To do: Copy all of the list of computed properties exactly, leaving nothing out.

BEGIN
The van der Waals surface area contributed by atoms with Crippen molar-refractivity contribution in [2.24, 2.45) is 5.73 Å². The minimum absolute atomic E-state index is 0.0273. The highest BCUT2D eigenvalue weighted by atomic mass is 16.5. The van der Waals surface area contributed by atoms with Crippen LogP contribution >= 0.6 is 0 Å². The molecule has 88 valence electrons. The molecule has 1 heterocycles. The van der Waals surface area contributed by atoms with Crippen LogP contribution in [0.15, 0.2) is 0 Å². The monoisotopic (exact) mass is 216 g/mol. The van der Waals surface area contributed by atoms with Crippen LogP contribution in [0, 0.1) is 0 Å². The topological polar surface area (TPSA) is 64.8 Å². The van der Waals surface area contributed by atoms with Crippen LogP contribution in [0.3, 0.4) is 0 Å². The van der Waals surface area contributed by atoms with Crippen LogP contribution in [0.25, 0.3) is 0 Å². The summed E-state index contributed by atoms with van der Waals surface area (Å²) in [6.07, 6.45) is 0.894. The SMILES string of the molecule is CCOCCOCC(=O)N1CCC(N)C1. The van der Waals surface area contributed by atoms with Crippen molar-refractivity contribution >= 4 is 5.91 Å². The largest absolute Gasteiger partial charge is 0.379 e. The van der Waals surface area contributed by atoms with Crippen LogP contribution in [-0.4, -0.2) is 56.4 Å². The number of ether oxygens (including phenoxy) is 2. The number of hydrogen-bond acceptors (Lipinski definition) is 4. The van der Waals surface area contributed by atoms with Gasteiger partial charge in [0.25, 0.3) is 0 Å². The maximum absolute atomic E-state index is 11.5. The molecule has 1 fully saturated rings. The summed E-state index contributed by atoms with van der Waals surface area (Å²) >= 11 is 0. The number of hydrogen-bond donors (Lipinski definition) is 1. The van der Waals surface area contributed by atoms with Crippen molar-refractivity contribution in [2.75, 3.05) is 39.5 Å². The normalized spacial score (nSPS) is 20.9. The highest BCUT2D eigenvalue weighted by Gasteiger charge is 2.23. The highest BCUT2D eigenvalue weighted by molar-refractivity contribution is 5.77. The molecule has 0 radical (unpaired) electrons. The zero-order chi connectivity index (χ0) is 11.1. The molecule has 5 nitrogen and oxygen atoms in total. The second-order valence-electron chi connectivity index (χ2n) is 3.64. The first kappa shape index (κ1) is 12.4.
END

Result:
The van der Waals surface area contributed by atoms with Crippen molar-refractivity contribution in [2.24, 2.45) is 5.73 Å². The minimum absolute atomic E-state index is 0.0273. The highest BCUT2D eigenvalue weighted by atomic mass is 16.5. The van der Waals surface area contributed by atoms with Crippen LogP contribution >= 0.6 is 0 Å². The molecule has 88 valence electrons. The molecule has 1 heterocycles. The van der Waals surface area contributed by atoms with Crippen LogP contribution in [0.15, 0.2) is 0 Å². The monoisotopic (exact) mass is 216 g/mol. The van der Waals surface area contributed by atoms with Crippen LogP contribution in [0, 0.1) is 0 Å². The topological polar surface area (TPSA) is 64.8 Å². The van der Waals surface area contributed by atoms with Crippen LogP contribution in [0.3, 0.4) is 0 Å². The van der Waals surface area contributed by atoms with Crippen LogP contribution in [0.25, 0.3) is 0 Å². The summed E-state index contributed by atoms with van der Waals surface area (Å²) in [6.07, 6.45) is 0.894. The SMILES string of the molecule is CCOCCOCC(=O)N1CCC(N)C1. The van der Waals surface area contributed by atoms with Crippen molar-refractivity contribution >= 4 is 5.91 Å². The largest absolute Gasteiger partial charge is 0.379 e. The van der Waals surface area contributed by atoms with Crippen LogP contribution in [-0.4, -0.2) is 56.4 Å². The number of ether oxygens (including phenoxy) is 2. The number of hydrogen-bond acceptors (Lipinski definition) is 4. The van der Waals surface area contributed by atoms with Gasteiger partial charge in [0.25, 0.3) is 0 Å². The maximum absolute atomic E-state index is 11.5. The molecule has 1 fully saturated rings. The summed E-state index contributed by atoms with van der Waals surface area (Å²) >= 11 is 0. The number of hydrogen-bond donors (Lipinski definition) is 1. The van der Waals surface area contributed by atoms with Crippen molar-refractivity contribution in [2.75, 3.05) is 39.5 Å². The normalized spacial score (nSPS) is 20.9. The highest BCUT2D eigenvalue weighted by Gasteiger charge is 2.23. The highest BCUT2D eigenvalue weighted by molar-refractivity contribution is 5.77. The molecule has 0 radical (unpaired) electrons. The zero-order chi connectivity index (χ0) is 11.1. The molecule has 5 nitrogen and oxygen atoms in total. The second-order valence-electron chi connectivity index (χ2n) is 3.64. The first kappa shape index (κ1) is 12.4.